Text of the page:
Jung_E: Does This Movie Tick the Right Boxes?

Unlike pure fiction which runs almost synonymously with fantasy, sci-fi can find itself exploring the exaggerated versions of actual problems, including the nervous global-scale apprehension about climate change. There have been many popular sci-fi films using the premise over the years such as the Mad Max series, Waterworld, The Day After Tomorrow, Interstellar, and Snowpiercer to name a few. Netflix’s Jung_E, directed by Yeon Sang-ho, also falls under the same category, in which climate change makes for an effective backdrop to deliver a storyline about the ethics of cloning and AI.

Jung_E offers the idea of an almost totally exhausted Earth, forcing humans to build new colonies in space. Except for the advanced space-age technologies like AI and cloning, nothing much has changed in the fabric of society and humans’ tendency to engage in conflicts with each other. The privileged may live forever as their consciousness can be uploaded into robots, along with their human rights. The less fortunate will have to settle with only the chance to “preserve” their brain data for research. Everyone else at the bottom of the social hierarchy may save the data free of charge and put them for sale.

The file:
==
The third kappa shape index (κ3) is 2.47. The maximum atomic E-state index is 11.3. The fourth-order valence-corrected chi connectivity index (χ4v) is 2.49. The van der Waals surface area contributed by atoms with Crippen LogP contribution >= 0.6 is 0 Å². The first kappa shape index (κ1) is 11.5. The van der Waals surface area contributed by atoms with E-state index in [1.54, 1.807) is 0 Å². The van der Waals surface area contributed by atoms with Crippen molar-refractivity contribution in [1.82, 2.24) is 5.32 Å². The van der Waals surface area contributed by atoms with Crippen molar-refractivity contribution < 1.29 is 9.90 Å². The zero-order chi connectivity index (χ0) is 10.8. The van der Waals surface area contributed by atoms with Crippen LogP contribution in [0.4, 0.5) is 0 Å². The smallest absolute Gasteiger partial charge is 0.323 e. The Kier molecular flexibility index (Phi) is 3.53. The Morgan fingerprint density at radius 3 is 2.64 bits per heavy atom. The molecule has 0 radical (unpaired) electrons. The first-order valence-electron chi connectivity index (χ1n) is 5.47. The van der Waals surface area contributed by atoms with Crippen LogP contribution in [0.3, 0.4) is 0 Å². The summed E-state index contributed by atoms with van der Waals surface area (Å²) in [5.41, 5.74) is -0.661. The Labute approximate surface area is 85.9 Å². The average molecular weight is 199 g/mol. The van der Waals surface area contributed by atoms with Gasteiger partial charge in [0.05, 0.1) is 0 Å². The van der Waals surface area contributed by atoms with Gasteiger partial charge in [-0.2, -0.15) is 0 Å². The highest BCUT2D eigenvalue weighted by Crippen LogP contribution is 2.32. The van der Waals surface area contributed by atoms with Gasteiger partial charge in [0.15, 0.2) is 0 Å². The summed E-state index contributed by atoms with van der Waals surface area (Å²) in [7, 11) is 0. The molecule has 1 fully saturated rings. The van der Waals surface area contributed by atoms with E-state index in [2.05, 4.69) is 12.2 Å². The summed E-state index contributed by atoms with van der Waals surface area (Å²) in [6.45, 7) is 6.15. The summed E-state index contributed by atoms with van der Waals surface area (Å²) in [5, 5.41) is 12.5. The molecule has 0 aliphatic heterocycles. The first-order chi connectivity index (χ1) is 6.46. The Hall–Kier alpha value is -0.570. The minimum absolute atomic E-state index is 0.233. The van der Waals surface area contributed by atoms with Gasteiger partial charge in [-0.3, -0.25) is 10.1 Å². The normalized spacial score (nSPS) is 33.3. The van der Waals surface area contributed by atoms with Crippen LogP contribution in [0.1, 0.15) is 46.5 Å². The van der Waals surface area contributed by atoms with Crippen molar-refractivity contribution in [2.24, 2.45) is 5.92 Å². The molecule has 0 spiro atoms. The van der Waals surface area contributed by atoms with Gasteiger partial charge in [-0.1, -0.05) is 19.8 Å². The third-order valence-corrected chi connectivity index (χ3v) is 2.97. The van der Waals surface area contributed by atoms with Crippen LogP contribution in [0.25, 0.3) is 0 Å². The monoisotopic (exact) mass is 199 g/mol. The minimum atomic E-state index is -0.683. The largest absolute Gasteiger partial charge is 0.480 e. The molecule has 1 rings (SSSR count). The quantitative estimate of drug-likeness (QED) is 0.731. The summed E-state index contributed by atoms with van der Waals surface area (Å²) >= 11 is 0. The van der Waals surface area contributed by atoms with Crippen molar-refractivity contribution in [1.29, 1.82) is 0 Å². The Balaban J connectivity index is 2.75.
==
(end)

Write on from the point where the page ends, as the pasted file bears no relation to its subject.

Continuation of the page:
The amount of money you are willing to spend determines what happens to your brain after you die. The formula leads to an interesting take on the economic value of cloning and the production of AI robots. Nothing new is presented here. Jung_E’s attempt at scratching class warfare and apparent presentation on the intricacy of the parent-child relationship are also recycled ideas from director Song-ho’s own Train to Busan. Despite all the differences between the two films, any keen viewer can easily see the thread of similarities stretched throughout.

Jung_E opens with jaw-dropping action sequences with a mercenary Yun Jung-yi fighting a horde of combat robots. Before viewers feel like watching the prologue scene of a video game, the spectacle immediately transforms into a much more desperate display of the heroine laying comatose. She is immobile, and the fighting is only a simulation in a virtual space. The legendary mercenary of the Allied Forces, Captain Jung-yi, eventually suffered a loss and ended up in a coma but not before leading her squad to countless victories. The defeat happened on the day her little daughter, Yun Seo-hyun, underwent lung tumour surgery. In fact, Jung-yi became a mercenary so she could afford the medical bills to begin with.

Backed by a well-developed AI and cloning technology, the Allied Forces—now in a decades-long civil war against the Adrian Republic—plan to use Jung-yi’s brain data to win the armed conflict. They signed an agreement with her family to build an army of AI robots based on her mind and body. A series of clone versions are put through combat simulations as some sort of live-or-die training regime. To add to the complexities, her now grown-up daughter is leading the team of scientists working on the cloning program.